Binary SMS Encoding in NowSMS

For those who are using the NowSMS application, the sent/outgoing SMS is logged in its log file. The file name of the log file is usually in the form of SMSOUT-YYYYMMDD.LOG.

Inside the log file, the sent SMS data is sometime in the form of text when there are only one message, or in the binary form when there are multipart SMS data.

In theory, it should use the 7-bit binary encoding, as specified in their official documentation, so at first, I think it should be easy to decode the binary message, given the ubiquitous PDU decoder softwares available over the internet.

One day, one of my co-workers ask me to decode some binary SMS data in the log file. That one should be easy, I said, and try to obtain one of the PDU decoder (PDUDecoder) software from CodeProject website.

Because I don’t have the exact format of the PDU string, I use the sample given by the PDUDecoder documentation and replace the data string with portion of the hexadecimal SMS binary data string from NowSMS’s log file :

After hitting the decode button , to my astonishment, the decoded text result is a garbage, instead of meaningful text :

Because I don’t know the message content, I proceed to sent the known message text, a successive of uppercase alphabet, ABCDE, etc and got the binary form (for first 5 characters) :

82 C2 21 B1 68

Then, using the PDU Encoder from CodeProject, I try to encode the same message with this result :

41 E1 90 58 04

It is clearly the NowSMS application is using the different encoding scheme from the theory of 7-bit binary encoding.

To find its differences, I try to figure out the encoding method used by NowSMS. Because I am using the known character, so I can write :

41 = 1000001 -> 10000010
42 = 1000010 -> 11000010
43 = 1000011 -> 00100001
44 = 1000100 -> 10110001
45 = 1000101 -> 01101000

The value of 0x41, 0x42, etc is the ASCII code for character A, B, C, etc. The left hand side of the binary form is its binary format, the right hand is the encoding result by NowSMS.

After spending some time tinkering the bytes and bits, I realized that the encoding scheme is still 7-bit binary encoding (i.e. transforming the sextet to octet), but slightly different on first and second byte :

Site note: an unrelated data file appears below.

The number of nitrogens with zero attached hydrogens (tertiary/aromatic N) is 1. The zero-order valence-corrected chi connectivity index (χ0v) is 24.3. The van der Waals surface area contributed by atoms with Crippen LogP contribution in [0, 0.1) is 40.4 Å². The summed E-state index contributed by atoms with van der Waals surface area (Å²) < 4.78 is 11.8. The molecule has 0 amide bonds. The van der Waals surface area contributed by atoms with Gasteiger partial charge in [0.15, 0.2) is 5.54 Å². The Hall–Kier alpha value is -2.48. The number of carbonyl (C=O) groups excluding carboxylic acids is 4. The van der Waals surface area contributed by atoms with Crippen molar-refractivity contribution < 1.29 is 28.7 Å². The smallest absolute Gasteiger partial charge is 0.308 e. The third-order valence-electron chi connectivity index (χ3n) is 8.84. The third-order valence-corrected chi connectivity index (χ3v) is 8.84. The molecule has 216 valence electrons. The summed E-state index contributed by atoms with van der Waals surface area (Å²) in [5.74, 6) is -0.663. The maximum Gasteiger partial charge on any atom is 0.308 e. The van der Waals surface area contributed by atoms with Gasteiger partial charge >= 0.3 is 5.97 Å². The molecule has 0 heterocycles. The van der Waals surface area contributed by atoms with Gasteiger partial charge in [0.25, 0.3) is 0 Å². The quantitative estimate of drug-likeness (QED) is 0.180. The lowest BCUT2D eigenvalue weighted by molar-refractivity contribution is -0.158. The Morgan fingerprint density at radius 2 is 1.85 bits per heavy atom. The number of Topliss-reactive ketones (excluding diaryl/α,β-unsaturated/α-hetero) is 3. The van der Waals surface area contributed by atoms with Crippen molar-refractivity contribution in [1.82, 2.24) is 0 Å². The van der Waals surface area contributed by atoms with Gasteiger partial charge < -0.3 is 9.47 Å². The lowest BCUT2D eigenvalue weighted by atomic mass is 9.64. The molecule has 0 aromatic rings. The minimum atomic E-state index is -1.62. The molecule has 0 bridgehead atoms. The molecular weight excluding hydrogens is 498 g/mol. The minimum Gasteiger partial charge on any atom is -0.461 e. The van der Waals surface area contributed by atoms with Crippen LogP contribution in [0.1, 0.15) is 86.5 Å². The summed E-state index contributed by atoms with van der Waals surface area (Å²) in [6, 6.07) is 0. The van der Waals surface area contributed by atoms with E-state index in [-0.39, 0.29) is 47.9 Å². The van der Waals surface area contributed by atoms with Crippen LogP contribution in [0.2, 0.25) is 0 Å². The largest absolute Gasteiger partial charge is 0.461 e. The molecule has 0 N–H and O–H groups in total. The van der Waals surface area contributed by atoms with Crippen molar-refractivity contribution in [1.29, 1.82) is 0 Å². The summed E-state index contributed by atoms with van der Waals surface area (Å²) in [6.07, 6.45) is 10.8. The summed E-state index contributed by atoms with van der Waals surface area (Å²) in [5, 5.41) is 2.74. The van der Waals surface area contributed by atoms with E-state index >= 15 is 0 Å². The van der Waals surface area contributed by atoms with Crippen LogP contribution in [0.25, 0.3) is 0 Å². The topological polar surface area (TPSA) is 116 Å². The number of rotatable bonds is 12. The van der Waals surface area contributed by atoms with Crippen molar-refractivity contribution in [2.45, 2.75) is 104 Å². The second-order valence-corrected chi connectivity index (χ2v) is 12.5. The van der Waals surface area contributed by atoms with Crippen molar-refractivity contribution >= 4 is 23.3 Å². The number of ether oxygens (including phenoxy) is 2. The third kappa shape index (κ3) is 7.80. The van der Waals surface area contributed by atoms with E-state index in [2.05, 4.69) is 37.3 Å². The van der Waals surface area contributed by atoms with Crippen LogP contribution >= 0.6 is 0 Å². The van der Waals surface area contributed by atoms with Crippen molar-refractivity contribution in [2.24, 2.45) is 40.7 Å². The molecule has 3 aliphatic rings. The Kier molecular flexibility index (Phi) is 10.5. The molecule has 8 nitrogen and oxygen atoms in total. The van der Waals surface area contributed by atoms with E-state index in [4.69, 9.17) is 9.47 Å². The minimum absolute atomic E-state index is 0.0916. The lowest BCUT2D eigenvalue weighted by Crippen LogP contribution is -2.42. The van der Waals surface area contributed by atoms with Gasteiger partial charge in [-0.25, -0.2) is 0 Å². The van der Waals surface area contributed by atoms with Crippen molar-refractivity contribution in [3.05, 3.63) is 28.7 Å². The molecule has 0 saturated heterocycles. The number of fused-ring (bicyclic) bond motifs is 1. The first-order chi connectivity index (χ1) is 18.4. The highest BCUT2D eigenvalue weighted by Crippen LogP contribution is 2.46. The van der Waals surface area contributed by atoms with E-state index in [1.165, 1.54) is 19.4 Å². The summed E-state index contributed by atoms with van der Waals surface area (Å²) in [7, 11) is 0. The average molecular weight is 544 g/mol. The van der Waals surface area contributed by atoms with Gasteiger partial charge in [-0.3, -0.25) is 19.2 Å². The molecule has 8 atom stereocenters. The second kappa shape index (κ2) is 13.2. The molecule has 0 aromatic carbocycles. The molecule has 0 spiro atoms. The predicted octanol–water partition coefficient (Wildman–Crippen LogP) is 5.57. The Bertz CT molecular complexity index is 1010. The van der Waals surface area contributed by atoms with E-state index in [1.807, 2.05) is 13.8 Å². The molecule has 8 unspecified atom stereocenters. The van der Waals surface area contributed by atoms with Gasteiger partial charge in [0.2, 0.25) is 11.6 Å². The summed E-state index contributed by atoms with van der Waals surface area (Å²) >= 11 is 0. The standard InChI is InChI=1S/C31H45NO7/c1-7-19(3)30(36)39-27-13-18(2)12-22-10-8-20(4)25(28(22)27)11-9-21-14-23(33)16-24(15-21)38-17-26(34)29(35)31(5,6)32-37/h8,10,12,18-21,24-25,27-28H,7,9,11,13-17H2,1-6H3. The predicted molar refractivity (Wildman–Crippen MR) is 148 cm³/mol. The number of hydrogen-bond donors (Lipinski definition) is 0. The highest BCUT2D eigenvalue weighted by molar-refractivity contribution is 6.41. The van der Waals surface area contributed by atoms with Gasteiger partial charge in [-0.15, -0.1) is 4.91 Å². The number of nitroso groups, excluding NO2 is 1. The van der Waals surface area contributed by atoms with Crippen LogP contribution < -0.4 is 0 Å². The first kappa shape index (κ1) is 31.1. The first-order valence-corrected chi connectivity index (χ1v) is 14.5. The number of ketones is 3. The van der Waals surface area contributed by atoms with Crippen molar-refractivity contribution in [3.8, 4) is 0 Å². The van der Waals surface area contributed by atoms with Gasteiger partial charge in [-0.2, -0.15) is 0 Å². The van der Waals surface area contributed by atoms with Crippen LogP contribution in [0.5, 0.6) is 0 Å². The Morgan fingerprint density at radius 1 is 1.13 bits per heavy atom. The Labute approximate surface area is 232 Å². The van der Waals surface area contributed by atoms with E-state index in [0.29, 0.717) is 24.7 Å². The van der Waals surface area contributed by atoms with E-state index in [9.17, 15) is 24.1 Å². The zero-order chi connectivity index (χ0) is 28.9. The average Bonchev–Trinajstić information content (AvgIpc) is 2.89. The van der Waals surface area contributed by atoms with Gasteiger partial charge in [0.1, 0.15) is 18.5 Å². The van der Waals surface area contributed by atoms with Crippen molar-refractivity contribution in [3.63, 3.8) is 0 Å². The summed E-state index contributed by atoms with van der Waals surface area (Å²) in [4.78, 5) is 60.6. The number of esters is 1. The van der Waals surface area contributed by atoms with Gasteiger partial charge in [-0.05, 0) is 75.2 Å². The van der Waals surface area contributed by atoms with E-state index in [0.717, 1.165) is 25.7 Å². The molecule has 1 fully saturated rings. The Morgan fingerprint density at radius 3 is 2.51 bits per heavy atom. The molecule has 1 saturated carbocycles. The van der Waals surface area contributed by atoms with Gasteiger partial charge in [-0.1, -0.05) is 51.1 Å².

Let me illustrate the encoding supposedly performed by NowSMS application in transforming the original message.

1. Let’s get the first two byte of original message :

2. The zero – one with bold blue in the second byte is copied to the first byte to make it an octet :

3. The second byte is made to octet by borrowing it from 3rd byte :

4. The 3rd byte is again made to octet by borrowing the deficit bits (2 bits) from 4rd byte :

5. The 4rd byte is again made to octet by borrowing the deficit bits (now 3 bits) from 5rd byte :

This process is repeated, hence, will end with the above result.

As for the decoding, it is simply the reverse process of encoding process :

1. The LSB (Least Significant Bit) of first byte is discarded to make it sextet :

2. The MSB (Most Significant Bit) of 2nd byte is move to 3rd byte to make is sextet, this will result the surplus of 2 bits (orange) in the 3rd byte :

3. The 2 bits surplus in 3rd byte is then move to the 4th byte, this will result the surplus of 3 bits (orange) in the 4th byte :

4. The process goes on for the rests of the octets, i.e. surplus bits will be move to the next byte.

Using this method, I can now manually perform the decoding of portions SMS message given by my co-worker.

I’ll leave it to the hand of reader forum of the task for creating the encoding/decoding program 🙂

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